CAIRO — Using sign language, Aya Mohamed, an ambitious secretary in a government-owned institution, explains that she is verbally bullied when she pursues simple daily activities, such as buying something.
The 29-year-old with hearing disabilities, Mohamed says she faces the same treatment from public employees when she’s trying to access social services, like renewing her driver’s license or national ID.
Egypt has an estimated 12 million people with disabilities, according to a UNDP report, and they lack legal protection in multiple spheres of life, including education, public accessibility and employment. Egypt dubbed 2018 the “Year of Disabled People,” and, in February 2018, President Abdel Fattah al-Sisi’s government issued a bill on the rights of persons with disabilities.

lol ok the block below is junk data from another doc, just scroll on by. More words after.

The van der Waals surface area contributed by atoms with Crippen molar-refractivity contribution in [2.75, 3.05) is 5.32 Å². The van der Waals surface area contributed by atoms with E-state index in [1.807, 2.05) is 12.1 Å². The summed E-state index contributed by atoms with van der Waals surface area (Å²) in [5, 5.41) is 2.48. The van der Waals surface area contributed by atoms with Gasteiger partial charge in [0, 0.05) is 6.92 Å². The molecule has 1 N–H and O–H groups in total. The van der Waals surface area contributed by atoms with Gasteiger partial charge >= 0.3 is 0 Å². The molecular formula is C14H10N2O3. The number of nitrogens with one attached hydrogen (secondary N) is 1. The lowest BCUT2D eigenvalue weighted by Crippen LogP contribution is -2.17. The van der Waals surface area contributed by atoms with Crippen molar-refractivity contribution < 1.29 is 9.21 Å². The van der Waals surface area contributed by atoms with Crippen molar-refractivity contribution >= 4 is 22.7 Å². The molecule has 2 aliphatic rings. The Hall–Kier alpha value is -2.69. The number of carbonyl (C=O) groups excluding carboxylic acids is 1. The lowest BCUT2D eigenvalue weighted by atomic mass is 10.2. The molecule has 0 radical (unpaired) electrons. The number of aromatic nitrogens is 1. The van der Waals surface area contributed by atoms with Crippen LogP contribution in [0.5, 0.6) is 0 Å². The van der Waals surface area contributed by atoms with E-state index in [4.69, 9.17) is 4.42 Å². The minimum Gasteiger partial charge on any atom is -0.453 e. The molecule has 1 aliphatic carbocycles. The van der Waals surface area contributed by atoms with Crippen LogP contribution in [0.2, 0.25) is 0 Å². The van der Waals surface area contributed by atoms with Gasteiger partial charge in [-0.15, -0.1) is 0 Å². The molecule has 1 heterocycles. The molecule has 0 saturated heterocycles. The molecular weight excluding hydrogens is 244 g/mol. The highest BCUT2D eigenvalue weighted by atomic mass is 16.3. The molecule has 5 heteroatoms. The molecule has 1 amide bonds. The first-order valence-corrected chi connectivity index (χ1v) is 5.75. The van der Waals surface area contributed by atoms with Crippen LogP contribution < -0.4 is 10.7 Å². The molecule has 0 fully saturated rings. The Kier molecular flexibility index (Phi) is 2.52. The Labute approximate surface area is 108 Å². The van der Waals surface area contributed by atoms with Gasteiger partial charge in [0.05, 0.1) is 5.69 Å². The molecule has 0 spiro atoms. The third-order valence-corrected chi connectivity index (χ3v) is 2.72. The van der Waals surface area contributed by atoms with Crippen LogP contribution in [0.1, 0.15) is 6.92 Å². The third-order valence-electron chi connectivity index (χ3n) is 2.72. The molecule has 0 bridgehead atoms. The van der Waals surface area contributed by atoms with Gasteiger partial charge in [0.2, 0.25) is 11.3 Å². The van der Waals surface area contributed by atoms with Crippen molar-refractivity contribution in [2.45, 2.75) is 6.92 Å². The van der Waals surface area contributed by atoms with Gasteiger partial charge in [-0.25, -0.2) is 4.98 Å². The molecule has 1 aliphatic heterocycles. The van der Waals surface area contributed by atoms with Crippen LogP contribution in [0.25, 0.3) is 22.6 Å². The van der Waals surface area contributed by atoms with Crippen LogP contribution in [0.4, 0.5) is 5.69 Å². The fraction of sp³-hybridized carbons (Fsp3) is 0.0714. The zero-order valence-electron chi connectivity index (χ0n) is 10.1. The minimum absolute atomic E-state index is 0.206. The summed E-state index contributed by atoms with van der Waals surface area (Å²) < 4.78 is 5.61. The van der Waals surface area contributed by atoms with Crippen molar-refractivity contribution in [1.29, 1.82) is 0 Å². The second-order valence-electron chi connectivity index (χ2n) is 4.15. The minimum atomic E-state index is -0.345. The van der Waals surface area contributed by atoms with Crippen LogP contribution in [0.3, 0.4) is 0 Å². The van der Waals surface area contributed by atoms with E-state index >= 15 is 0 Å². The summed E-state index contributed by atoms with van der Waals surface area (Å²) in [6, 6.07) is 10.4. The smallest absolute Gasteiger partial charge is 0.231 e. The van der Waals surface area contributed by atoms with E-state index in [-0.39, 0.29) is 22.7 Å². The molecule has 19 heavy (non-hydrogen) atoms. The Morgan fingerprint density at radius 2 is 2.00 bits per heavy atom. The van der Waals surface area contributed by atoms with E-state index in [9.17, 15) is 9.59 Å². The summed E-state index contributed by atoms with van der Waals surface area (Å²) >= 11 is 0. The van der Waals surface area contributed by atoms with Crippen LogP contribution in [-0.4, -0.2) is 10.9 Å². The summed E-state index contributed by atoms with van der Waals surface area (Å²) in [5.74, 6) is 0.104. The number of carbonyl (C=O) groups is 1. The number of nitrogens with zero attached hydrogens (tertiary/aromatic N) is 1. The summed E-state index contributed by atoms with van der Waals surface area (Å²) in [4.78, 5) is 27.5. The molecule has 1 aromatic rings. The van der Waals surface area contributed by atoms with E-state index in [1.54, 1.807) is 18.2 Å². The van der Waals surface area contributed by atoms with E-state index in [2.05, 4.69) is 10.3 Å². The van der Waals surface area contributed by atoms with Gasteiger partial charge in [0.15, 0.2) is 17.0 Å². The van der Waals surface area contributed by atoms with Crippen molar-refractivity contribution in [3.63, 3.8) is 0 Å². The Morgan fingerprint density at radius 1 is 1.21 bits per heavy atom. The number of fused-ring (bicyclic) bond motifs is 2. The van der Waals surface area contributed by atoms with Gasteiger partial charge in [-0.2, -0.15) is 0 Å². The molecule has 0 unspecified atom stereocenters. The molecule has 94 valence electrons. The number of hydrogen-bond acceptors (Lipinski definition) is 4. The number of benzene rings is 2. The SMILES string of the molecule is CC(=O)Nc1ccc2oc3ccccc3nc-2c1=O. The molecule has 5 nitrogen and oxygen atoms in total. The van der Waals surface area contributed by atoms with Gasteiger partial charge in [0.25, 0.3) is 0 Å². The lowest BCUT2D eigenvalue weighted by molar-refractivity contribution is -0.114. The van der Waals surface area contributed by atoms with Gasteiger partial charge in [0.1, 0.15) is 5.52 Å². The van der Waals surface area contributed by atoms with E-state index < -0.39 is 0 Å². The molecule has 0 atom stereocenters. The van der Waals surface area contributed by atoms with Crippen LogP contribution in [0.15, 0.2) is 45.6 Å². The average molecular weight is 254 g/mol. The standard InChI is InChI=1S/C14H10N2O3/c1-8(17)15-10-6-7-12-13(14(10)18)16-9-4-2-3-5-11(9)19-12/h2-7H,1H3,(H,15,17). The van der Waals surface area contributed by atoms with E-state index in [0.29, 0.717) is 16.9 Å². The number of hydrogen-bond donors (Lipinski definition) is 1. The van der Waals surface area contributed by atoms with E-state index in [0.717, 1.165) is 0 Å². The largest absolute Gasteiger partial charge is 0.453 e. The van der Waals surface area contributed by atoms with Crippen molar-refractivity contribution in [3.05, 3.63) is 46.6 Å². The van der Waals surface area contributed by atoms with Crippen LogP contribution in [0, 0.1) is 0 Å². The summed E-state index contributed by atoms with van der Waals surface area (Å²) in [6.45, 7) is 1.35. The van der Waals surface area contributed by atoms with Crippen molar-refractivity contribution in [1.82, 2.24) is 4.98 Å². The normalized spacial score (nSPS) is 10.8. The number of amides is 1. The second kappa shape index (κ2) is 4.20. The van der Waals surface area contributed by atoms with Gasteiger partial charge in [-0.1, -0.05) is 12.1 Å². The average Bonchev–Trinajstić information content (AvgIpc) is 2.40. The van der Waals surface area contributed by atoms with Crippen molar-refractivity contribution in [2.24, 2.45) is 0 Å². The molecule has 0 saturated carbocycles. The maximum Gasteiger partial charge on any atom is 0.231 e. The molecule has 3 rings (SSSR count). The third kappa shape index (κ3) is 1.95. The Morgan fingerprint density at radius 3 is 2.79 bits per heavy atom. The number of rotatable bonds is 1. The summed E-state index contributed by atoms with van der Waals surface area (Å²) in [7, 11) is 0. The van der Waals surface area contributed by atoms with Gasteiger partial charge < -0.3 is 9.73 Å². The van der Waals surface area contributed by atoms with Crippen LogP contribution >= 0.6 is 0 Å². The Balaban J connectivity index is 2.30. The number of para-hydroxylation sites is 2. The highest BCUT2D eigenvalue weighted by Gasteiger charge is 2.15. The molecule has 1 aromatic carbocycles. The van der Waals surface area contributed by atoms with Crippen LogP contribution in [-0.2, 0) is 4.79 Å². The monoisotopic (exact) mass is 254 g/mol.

A year since passage of the law — which promised key changes in the lives of disabled citizens — disability rights activists claim that nothing has changed.
The Ministry of Higher Education is now obliged by the law to facilitate education access for disabled persons, including providing technological services, educational programs, and distance learning opportunities, thus complying with the UN Convention on the Rights of Persons with Disabilities sanction that Egypt ratified in 2008.
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